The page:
• Knowing the specialized vocabulary may enable you to identify more clearly or notice or remember certain things more easily. If you can readily label something, you’re probably more likely to notice it and be able to recall it at a later time. The linguistic tag (the name, the label), it’s assumed, enables you to more easily store the information in memory and be able to recall it. For example, once you understand the very elementary distinction between content and relationship messages, you’ll start noticing messages that are primarily focused on content and distinguishing them from messages that are primarily focused on relationships. With further insight, you’ll be able to see quite clearly when misunderstandings and conflicts are caused by the failure to recognize this distinction between these two kinds of messages. And you’ll be able to use this knowledge in your own messages. For example, when a message is primarily relational (“I can’t stand it when you ignore me!”) and you respond as if it’s primarily about content (“I do not ignore you”) you miss the chance to make real contact with the other person’s feelings. A relationally oriented message such as “I know I sometimes get wrapped up in my own world and seem to block out everyone else. . . .” might have been more effective. This is simply one of the skills you’ll acquire and one that can be clarified and enhanced with this specialized vocabulary.
And this is about as good a way as I can think of to explain the nature of “communication skills”. Textbooks differ widely on what they consider a skill even though they all use the term skill. I like to think of the term skill as the ability to do something. This skill will likely depend on your knowing something first. But, just knowing something is not sufficient for skill mastery; you need to be able to do something better or different than you did before you acquired the skill. And that’s what a skill is: the ability to accomplish your communication goal, to do something better, more effectively, more efficiently, more persuasively, more passionately—or whatever your particular goal is.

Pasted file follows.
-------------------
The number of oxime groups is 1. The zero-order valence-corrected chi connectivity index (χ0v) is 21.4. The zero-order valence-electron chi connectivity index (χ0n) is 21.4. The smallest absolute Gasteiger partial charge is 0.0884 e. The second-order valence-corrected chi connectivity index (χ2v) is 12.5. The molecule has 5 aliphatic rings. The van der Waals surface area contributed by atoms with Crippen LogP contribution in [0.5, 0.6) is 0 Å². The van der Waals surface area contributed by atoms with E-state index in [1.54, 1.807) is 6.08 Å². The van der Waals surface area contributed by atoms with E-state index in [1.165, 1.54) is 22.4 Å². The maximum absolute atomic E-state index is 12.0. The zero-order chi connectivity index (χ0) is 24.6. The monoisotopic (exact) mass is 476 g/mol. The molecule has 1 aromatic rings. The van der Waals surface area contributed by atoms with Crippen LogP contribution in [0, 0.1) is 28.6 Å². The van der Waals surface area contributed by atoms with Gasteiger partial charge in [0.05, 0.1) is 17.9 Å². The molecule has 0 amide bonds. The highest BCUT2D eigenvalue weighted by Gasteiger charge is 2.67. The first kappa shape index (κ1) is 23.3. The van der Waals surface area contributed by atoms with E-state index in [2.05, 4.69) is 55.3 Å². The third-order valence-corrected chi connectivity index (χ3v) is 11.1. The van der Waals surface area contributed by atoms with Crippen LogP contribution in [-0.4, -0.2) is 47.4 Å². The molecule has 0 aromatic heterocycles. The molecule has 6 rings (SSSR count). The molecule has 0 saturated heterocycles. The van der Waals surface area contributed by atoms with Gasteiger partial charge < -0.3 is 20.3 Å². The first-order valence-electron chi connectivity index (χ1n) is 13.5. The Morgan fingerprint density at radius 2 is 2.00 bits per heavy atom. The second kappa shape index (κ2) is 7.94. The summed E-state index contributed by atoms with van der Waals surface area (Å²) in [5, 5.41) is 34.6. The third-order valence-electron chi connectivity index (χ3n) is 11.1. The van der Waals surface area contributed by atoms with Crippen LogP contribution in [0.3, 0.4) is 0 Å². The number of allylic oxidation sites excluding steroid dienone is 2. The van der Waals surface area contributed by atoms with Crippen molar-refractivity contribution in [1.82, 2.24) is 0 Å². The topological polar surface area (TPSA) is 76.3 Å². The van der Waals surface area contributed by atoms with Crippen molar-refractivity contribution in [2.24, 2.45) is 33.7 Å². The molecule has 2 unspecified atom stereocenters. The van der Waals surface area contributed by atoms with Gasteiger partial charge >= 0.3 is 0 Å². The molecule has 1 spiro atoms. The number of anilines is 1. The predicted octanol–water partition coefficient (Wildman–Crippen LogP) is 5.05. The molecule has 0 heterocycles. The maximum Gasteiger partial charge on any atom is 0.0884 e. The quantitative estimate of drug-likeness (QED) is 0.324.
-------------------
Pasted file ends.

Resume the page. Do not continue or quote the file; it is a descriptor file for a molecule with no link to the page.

So, these are some of the reasons why the vocabulary you’ll learn in this course is an important part of learning what communication is and how you can communicate more effectively. At the same time that you’ll learn the subject by learning its vocabulary, you will (I hope) gain a deeper appreciation for the power of language generally.
I invite whoever might read these definitions (students, instructors, blog surfers) to add examples, correct any misleading statements, clarify anything that is not clear, extend the definition to other areas, suggest additional references, or note any research results that might be relevant to the definition. All you have to do is leave a comment to the post of the definition on which you want to expand/clarify/exemplify. Or, if you prefer, e-mail me at jadevito@earthlink.net.